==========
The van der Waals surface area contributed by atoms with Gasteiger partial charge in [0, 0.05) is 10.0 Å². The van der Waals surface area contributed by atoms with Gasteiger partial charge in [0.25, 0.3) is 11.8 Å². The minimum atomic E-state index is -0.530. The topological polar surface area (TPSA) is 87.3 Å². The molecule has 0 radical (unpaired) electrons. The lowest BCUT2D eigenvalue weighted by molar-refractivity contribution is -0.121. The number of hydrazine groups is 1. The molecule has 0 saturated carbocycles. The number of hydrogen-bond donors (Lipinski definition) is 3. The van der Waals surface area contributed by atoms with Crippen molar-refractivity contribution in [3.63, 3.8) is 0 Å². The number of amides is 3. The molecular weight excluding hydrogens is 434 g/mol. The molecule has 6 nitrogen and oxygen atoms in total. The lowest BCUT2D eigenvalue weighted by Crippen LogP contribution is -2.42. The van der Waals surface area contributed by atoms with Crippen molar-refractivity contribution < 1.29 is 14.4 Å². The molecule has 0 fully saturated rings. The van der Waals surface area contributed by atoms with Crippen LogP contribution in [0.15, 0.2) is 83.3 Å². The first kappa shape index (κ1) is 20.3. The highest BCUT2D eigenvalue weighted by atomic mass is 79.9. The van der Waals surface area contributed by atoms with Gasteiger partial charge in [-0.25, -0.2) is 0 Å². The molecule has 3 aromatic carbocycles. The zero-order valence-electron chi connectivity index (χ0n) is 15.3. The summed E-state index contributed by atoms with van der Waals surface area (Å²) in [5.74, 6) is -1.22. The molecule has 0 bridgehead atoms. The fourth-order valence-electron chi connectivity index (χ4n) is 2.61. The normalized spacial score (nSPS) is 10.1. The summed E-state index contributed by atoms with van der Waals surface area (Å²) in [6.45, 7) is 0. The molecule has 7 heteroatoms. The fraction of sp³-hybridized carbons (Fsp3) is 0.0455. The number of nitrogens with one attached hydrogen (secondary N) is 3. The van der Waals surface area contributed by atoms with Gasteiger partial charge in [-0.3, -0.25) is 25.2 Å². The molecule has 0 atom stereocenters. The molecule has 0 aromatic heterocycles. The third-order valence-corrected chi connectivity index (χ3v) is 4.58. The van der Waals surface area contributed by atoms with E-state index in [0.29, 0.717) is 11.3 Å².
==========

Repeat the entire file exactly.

The van der Waals surface area contributed by atoms with Gasteiger partial charge in [0, 0.05) is 10.0 Å². The van der Waals surface area contributed by atoms with Gasteiger partial charge in [0.25, 0.3) is 11.8 Å². The minimum atomic E-state index is -0.530. The topological polar surface area (TPSA) is 87.3 Å². The molecule has 0 radical (unpaired) electrons. The lowest BCUT2D eigenvalue weighted by molar-refractivity contribution is -0.121. The number of hydrazine groups is 1. The molecule has 0 saturated carbocycles. The number of hydrogen-bond donors (Lipinski definition) is 3. The van der Waals surface area contributed by atoms with Crippen molar-refractivity contribution in [3.63, 3.8) is 0 Å². The number of amides is 3. The molecular weight excluding hydrogens is 434 g/mol. The molecule has 6 nitrogen and oxygen atoms in total. The lowest BCUT2D eigenvalue weighted by Crippen LogP contribution is -2.42. The van der Waals surface area contributed by atoms with Crippen molar-refractivity contribution < 1.29 is 14.4 Å². The molecule has 0 fully saturated rings. The van der Waals surface area contributed by atoms with Crippen LogP contribution in [0.15, 0.2) is 83.3 Å². The first kappa shape index (κ1) is 20.3. The highest BCUT2D eigenvalue weighted by atomic mass is 79.9. The van der Waals surface area contributed by atoms with Gasteiger partial charge in [-0.25, -0.2) is 0 Å². The molecule has 3 aromatic carbocycles. The zero-order valence-electron chi connectivity index (χ0n) is 15.3. The summed E-state index contributed by atoms with van der Waals surface area (Å²) in [5.74, 6) is -1.22. The molecule has 0 bridgehead atoms. The fourth-order valence-electron chi connectivity index (χ4n) is 2.61. The normalized spacial score (nSPS) is 10.1. The summed E-state index contributed by atoms with van der Waals surface area (Å²) in [6.45, 7) is 0. The molecule has 7 heteroatoms. The fraction of sp³-hybridized carbons (Fsp3) is 0.0455. The number of nitrogens with one attached hydrogen (secondary N) is 3. The van der Waals surface area contributed by atoms with Gasteiger partial charge in [-0.3, -0.25) is 25.2 Å². The molecule has 0 atom stereocenters. The molecule has 0 aromatic heterocycles. The third-order valence-corrected chi connectivity index (χ3v) is 4.58. The van der Waals surface area contributed by atoms with E-state index in [0.29, 0.717) is 11.3 Å².